1 Introduction America s veterans deserve the best health care and compensation systems we can provide. While there are several different commonly-known types of VA benefits available to veterans or spouses of veterans, most people are unaware of the benefits available to our senior citizens who need health care assistance. The VA is divided into two branches. One branch is the Veteran s Health Administration. Its primary purpose is to provide health care for prior service members. This would include being able to use VA hospitals, VA nursing homes, state VA nursing homes, prescription drug benefits and many other outpatient services. The other branch is the Veteran s Benefits Administration. This branch administers monetary benefits programs for eligible veterans. This branch includes the Special Pension discussed in this guide called Aid and Attendance (for a veteran, veteran with spouse or just the spouse in need of extra medical help) and the other pension called Improved Pension (for a healthy veteran and a spouse in need of extra medical help). Both of these pensions are available to offset the cost of necessary health care. Both of these financial benefits are unknown to most veterans. A person must meet certain criteria to be eligible for either type of benefit. This guide discusses the basics of Aid and Attendance eligibility and planning under the VA guidelines. Included is an interactive discussion on a CD to help you understand the maze of healthcare planning and how this benefit may help you bridge the costs for long term care. When dealing with the escalating cost of home care, assisted living and nursing home care, this benefit can be a defining point in the quality of care you or your family member can afford. Current Aid and Attendance Pension Benefits The current (2010) monthly pension benefits are as follows and increase every year. Veteran and spouse Up to $1,949/month Veteran Up to $1,644/month Surviving spouse Up to $1,056/month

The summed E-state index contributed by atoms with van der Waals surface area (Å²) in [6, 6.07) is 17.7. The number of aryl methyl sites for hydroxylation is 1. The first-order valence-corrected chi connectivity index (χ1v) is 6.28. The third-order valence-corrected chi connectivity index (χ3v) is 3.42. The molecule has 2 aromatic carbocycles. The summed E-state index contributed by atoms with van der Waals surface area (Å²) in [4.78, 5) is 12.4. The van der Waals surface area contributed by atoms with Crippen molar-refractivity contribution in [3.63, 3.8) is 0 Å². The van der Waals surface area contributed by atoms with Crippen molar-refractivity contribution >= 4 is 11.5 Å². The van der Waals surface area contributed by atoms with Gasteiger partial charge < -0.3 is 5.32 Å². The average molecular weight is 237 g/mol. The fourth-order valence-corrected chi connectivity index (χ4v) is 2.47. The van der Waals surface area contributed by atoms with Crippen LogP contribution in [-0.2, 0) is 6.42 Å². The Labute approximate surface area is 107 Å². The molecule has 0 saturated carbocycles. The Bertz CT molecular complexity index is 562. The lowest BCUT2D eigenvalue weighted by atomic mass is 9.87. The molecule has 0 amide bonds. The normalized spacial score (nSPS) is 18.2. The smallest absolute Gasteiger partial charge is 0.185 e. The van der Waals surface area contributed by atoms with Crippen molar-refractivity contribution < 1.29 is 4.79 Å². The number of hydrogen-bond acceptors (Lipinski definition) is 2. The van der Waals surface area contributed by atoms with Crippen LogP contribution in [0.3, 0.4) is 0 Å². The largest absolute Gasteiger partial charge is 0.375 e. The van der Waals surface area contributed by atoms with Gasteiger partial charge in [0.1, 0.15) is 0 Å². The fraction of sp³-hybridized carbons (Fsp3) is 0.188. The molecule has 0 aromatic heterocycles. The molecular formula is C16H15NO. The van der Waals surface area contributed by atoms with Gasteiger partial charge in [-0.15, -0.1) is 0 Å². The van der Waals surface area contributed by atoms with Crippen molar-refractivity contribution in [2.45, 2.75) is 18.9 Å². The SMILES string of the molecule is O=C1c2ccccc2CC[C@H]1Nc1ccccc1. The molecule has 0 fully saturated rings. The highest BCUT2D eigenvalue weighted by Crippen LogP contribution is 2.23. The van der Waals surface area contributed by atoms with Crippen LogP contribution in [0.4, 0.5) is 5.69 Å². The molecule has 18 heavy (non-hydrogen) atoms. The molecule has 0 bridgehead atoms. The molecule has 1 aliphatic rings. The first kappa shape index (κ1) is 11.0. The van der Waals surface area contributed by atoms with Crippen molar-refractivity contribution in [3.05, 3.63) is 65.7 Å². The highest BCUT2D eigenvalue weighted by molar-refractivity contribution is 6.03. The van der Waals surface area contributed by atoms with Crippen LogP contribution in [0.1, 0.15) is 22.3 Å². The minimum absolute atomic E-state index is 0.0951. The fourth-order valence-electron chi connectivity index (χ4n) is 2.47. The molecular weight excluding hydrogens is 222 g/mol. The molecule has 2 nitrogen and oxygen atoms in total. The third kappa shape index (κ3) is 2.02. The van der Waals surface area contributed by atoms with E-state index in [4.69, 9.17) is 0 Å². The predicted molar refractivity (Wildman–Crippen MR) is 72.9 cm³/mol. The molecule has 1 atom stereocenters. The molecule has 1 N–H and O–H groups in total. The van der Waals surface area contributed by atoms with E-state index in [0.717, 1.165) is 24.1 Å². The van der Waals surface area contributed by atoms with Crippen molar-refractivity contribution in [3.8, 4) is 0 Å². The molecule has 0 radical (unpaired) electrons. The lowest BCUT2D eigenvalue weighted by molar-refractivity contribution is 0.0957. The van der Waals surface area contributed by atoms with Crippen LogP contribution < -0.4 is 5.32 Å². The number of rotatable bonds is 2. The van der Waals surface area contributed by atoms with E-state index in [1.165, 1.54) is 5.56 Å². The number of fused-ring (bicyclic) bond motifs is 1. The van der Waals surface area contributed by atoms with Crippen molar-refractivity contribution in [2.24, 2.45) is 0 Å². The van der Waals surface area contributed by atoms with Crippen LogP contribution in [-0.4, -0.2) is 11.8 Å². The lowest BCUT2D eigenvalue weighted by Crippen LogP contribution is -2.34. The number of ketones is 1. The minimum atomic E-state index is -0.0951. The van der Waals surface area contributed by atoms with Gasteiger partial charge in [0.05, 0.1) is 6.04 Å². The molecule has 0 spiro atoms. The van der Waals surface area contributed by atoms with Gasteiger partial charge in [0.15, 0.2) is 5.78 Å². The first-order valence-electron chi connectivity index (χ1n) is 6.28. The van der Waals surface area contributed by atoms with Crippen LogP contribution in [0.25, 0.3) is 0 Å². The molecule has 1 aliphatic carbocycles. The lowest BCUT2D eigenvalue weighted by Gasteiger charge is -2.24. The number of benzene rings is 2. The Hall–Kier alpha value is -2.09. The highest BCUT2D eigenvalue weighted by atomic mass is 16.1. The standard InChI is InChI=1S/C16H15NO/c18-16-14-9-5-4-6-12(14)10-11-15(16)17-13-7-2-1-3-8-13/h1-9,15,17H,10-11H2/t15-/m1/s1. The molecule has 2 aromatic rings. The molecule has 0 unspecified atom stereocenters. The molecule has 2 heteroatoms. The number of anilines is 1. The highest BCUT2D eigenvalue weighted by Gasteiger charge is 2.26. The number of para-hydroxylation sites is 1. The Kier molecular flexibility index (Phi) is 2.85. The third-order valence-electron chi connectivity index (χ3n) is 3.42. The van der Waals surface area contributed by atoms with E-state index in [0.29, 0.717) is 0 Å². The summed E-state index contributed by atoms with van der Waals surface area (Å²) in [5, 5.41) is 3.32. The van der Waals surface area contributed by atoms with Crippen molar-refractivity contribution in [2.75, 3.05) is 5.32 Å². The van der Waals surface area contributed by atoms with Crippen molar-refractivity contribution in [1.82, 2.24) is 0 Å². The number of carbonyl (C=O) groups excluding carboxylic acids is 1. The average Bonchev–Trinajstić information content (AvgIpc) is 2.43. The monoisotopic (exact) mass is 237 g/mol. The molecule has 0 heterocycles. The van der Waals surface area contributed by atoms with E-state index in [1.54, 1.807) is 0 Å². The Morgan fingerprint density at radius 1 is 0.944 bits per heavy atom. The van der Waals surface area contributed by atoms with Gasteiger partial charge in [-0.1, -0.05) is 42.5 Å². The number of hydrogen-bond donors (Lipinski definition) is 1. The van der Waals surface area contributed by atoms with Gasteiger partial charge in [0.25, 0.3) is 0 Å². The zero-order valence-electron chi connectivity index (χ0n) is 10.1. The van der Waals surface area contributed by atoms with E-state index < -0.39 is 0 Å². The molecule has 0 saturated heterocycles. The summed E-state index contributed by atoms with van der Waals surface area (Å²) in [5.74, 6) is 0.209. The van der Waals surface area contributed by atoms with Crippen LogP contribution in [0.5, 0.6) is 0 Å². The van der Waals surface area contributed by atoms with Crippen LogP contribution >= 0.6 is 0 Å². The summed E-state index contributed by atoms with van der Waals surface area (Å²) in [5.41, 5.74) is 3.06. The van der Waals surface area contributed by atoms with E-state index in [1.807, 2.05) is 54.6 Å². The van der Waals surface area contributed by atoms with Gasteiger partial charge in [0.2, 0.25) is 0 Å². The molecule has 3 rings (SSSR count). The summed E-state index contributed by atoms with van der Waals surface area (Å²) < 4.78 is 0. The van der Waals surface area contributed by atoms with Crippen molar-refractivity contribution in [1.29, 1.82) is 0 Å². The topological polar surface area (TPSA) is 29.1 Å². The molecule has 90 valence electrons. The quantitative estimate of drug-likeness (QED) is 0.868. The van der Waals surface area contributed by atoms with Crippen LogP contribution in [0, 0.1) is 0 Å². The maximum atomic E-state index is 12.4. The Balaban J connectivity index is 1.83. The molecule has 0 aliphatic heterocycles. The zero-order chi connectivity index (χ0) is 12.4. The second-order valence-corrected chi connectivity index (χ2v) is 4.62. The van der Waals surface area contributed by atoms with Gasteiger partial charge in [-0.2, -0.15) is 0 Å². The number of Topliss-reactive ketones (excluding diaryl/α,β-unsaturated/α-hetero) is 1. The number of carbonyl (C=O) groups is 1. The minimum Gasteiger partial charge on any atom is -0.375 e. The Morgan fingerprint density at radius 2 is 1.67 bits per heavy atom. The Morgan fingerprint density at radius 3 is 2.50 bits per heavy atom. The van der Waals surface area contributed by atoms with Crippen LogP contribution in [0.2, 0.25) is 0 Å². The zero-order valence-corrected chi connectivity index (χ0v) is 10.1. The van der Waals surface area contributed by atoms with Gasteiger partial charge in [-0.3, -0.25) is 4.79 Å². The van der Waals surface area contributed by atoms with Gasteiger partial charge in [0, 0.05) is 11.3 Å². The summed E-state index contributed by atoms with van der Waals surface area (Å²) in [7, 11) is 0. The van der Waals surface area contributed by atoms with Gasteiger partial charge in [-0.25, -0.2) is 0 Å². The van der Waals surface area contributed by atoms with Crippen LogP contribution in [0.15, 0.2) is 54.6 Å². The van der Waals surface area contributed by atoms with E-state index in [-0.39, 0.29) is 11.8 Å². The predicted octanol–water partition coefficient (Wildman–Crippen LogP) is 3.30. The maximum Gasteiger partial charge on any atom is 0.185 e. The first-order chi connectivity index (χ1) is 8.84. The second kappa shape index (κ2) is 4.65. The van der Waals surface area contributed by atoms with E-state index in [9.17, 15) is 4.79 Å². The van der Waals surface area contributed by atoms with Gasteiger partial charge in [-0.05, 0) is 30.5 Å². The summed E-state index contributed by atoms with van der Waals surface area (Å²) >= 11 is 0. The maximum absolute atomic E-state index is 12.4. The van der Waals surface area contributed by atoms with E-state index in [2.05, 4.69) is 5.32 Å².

2 Improved Pension Healthy Veteran/Disabled Spouse Up to $1291/month This is a tax-free benefit and paid directly to the applicant. It is important to note that it could take up to 10 months from the date of application to start receiving the benefit. Once approved, Aid and Attendance is paid retroactive from the first day of the month following receipt of the application by the Veterans Administration. NOTE: The Aid and Attendance monthly pension benefit amount received by the veteran (and/or his or her spouse) is reduced dollar-for-dollar by the following formula: THE TOTAL MONTHLY INCOME OF THE VETERAN AND/OR VETERAN S SPOUSE, MINUS THE TOTAL MONTHLY COST OF THE UNREIMBURSED MEDICAL EXPENSES. This gets complicated; don't concern yourself with it for now. Basic Eligibility Basic eligibility is comprised of three requirements. First, the claimant (or the claimant's deceased spouse) must be a veteran. This includes Reservists and those in the National Guard, under certain conditions. There are also several other categories of personnel that Congress has determined should also be considered veterans. A list of such personnel is included later in this guide. Second, the veteran must have been discharged under a condition other than dishonorable. Third, the veteran must have served 90 days of continuous active duty before 1980 or 24 months after 1980 with at least one day of that continuous active duty during wartime, (although the veteran need not have been in a combat zone). Discharge paperwork is required at the time of application. Wartime Dates World War II December 7, 1941 December 31, 1946 Korean Conflict June 27, 1950 January 31, 1955 Vietnam Era August 5, 1964 (February 28, 1961 for veterans who served in country before August 3, 1964), to May 7, 1975 Gulf War August 2, 1990 (Not yet determined)